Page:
EXAMPLE II - Medicaid only, no SSI (private pay for residential services):  Ben has $1900/month Social Security (gross) and assets of $25,000, and is single.   Since his assets are in excess of the $2000 SSI limit, and his income is above the $1608 Congregate Care Level III SSI limit, he is not eligible for SSI.  However, he can still get Medicaid because his assets are below the 2023 limit.  All of his income not used to pay for his Part B premium and the $20 disregard must  go to the Assisted Living Program to pay his rent. His spend-down is $38.10, which he may deposit in  a pooled trust.   If he adds $164.90 to that pooled trust deposit (total $272) he will be enrolled in QMB that will pay his Part B premium AND he will have no spend-down.  He presumably can keep a Personal Needs Allowance ($241-2023).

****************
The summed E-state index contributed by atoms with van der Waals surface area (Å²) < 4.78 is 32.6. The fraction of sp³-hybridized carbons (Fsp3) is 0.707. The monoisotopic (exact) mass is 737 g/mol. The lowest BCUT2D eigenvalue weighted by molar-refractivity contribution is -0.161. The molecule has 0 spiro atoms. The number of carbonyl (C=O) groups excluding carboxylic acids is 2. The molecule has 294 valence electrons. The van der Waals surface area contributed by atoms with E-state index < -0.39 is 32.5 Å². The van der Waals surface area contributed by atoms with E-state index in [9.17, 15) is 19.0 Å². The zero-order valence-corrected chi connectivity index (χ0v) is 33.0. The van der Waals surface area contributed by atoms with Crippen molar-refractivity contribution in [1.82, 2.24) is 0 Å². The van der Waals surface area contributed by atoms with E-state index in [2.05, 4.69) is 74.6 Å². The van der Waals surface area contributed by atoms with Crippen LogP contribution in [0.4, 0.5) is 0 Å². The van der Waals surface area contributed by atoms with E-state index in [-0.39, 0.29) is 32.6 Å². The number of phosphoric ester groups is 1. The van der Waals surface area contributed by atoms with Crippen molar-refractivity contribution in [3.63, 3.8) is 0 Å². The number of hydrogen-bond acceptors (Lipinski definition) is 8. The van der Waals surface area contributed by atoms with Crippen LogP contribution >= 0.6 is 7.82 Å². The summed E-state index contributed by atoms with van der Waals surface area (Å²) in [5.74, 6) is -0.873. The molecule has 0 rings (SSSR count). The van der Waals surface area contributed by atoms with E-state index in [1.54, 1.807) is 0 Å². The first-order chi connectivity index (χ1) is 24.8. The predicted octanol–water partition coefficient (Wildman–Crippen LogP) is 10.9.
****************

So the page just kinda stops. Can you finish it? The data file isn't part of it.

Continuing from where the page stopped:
How Rent Payment Works if Income is OVER SSI Congregate Care Level III Limit (Ben)
Social Security  $1900.00
 - $20 disregard -     20.00
 - Part B premium (2023) - 164.90
 NET INCOME 1715.10
Medicaid income level 2023 1677.00
Ben can presumably keep Personal Needs Allowance  (20230 241.00
Spend-down (may deposit into pooled trust)* 38.10

6.  Research and consumer information on Assisted Living generally in United States -


This article was authored by the Evelyn Frank Legal Resources Program of New York Legal Assistance Group.

NYLAG

Tags
assisted living
Attached files
item 2010_ ALP Model Contract 2010.doc (133 kb) Download

Also read
item Managed Long Term Care

External links
http://health.wnylc.com/health/client/images/icons/article_out.svg http://www.health.ny.gov/health_care/medicaid/publications/docs/gis/05ma050.pdf
http://health.wnylc.com/health/client/images/icons/article_out.svg https://nursinghome411.org/about/
http://health.wnylc.com/health/client/images/icons/article_out.svg https://www.health.ny.gov/facilities/adult_care/